BURNA BOY: I mean, yes, sometimes it can feel like that. But when I think about it deeply, it's something I thank God for, you know, something I'm happy about and I thank God for because that's really the essence of who I am. That's who I started doing this for in the first place. So I feel a sense of, you know, the mission being accomplished. And, you know, I always wanted to be, like - everyone that heard my music or came to my shows or anything to resonate with what they see and hear, you know?

SHAPIRO: Yeah.

BURNA BOY: I wanted to feel like they see and hear their own selves, their own souls. Like, I just want them to see that. Like, it's not me doing it. You understand? Like, it's them.

SHAPIRO: Yeah, you're like a vehicle for something.

BURNA BOY: Exactly. Like, it's something that belongs to them, you know?

(SOUNDBITE OF SONG, "IT'S PLENTY")

BURNA BOY: (Singing in Yoruba) - make you (singing in Yoruba). I don't want nobody to give my matter K-leg. For this life I dey, I want to be celebrated - don't want to waste my days. I want to spend them on enjoyment. It's plenty.

SHAPIRO: You know, before this interview, I watched a bunch of interviews that you've done, and you always seem so kind of solid and low-key and chill. And then I see you on stage performing live, and you are just explosive. It is like yin-yang, black and white.

BURNA BOY: Everybody say Burna.

UNIDENTIFIED GROUP: Burna.

BURNA BOY: Say Burna.

UNIDENTIFIED GROUP: Burna.

SHAPIRO: Tell me about that - I don't know - those two faces.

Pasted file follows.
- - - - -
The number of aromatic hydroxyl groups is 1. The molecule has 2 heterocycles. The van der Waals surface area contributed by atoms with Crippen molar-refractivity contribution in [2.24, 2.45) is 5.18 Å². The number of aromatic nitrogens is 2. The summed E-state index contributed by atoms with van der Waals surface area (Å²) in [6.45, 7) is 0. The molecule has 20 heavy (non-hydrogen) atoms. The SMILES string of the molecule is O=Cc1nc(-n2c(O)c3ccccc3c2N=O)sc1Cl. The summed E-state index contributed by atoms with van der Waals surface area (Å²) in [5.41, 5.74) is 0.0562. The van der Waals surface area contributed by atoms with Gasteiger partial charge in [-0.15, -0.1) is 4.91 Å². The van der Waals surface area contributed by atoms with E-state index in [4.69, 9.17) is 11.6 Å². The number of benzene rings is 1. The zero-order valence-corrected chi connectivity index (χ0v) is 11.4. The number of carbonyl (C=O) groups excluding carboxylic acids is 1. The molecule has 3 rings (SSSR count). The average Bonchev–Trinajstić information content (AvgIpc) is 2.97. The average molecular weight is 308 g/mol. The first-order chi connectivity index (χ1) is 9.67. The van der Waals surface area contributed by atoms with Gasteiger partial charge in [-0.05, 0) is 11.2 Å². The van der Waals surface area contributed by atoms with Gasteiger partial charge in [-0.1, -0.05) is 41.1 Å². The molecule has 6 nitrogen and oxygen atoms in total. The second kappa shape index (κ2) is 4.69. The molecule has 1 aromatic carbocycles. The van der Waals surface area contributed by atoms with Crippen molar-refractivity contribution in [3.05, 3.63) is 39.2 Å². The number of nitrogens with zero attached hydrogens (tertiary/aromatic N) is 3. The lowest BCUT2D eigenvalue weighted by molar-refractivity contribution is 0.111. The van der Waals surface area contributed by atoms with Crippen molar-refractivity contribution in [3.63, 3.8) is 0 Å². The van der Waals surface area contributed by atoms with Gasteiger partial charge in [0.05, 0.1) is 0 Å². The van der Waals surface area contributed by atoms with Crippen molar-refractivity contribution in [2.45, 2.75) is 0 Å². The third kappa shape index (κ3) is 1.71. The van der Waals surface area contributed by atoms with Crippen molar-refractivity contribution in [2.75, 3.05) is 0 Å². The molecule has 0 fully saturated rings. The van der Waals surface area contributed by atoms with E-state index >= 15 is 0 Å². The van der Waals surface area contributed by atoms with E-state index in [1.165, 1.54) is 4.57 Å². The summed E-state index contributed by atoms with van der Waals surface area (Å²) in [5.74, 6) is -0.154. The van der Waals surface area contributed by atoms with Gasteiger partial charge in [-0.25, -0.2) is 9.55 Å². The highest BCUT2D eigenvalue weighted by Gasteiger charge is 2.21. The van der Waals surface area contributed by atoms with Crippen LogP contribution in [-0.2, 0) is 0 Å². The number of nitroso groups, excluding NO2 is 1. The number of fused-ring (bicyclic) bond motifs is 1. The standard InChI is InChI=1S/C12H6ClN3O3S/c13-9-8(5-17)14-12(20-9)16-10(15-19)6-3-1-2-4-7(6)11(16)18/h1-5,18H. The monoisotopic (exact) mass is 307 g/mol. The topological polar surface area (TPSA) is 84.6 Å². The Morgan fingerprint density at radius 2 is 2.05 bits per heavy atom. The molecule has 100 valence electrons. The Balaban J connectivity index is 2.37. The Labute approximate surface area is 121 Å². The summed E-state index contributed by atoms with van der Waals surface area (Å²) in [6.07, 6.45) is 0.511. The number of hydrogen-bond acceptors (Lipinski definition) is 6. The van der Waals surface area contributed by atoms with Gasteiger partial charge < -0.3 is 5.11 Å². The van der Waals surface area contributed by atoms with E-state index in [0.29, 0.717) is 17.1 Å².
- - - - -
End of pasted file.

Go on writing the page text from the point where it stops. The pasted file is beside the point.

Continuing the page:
BURNA BOY: It kind of goes back to what I'm saying. Like, Burna Boy and Damini are one person. And it's the same concept with everyone else. Every human being is made up of characteristics. And for me, it's like, you get to see all those characteristics. You get to see Damini being his chill self. You get to see Burna Boy going crazy. You get to see Damini with his mother and his family trying to make sense of life (laughter), you know? I mean...

SHAPIRO: Yeah.

BURNA BOY: I don't have it all figured out, man. I feel like the fact that they see that I try and do my best and everything - it kind of - they resonate with that. And it's something that they can identify with because everyone's going through the same [expletive], and everyone's doing the same [expletive].

SHAPIRO: All right. So give us one track from your latest album that you're like, this speaks to my heart. This is what I'm all about. This is...

BURNA BOY: Everything I'm - if you ever heard my voice on it, then you're hearing my heart. I don't make that type of music that you can pick a favorite. You know, this is the one. Oh, this is the - no. Everything is a part of my soul and a part of my being and a part of my experiences in life.

SHAPIRO: Well, if you're not going to pick a track, a lot of other people called "Last Last" the song of the summer. What do you think of that title?

(SOUNDBITE OF SONG, "LAST LAST")

BURNA BOY: (Singing) E don cast, last last. Na everybody go chop breakfast. Shayo.

I mean, I definitely think it's the song of the summer.

SHAPIRO: (Laughter) You'll take that.

BURNA BOY: I definitely think that hundred percent.

(SOUNDBITE OF SONG, "LAST LAST")

BURNA BOY: (Singing) I no holy, and I no denge pose like Baba Fryo. My eye o don cry o. I need Igbo and shayo, shayo.

SHAPIRO: Burna Boy. His latest album is "Love, Damini." Thank you so much for talking with us.

BURNA BOY: Thank you very much for having me. Hopefully I can do another Tiny Desk.

(SOUNDBITE OF SONG, "LAST LAST")

BURNA BOY: (Singing) E don cast, last last. Na everybody go chop breakfast. Have to say bye-bye o, bye-bye o to the love of my life. Transcript provided by NPR, Copyright NPR.

Mia Venkat
Ari Shapiro has been one of the hosts of All Things Considered, NPR's award-winning afternoon newsmagazine, since 2015. During his first two years on the program, listenership to All Things Considered grew at an unprecedented rate, with more people tuning in during a typical quarter-hour than any other program on the radio.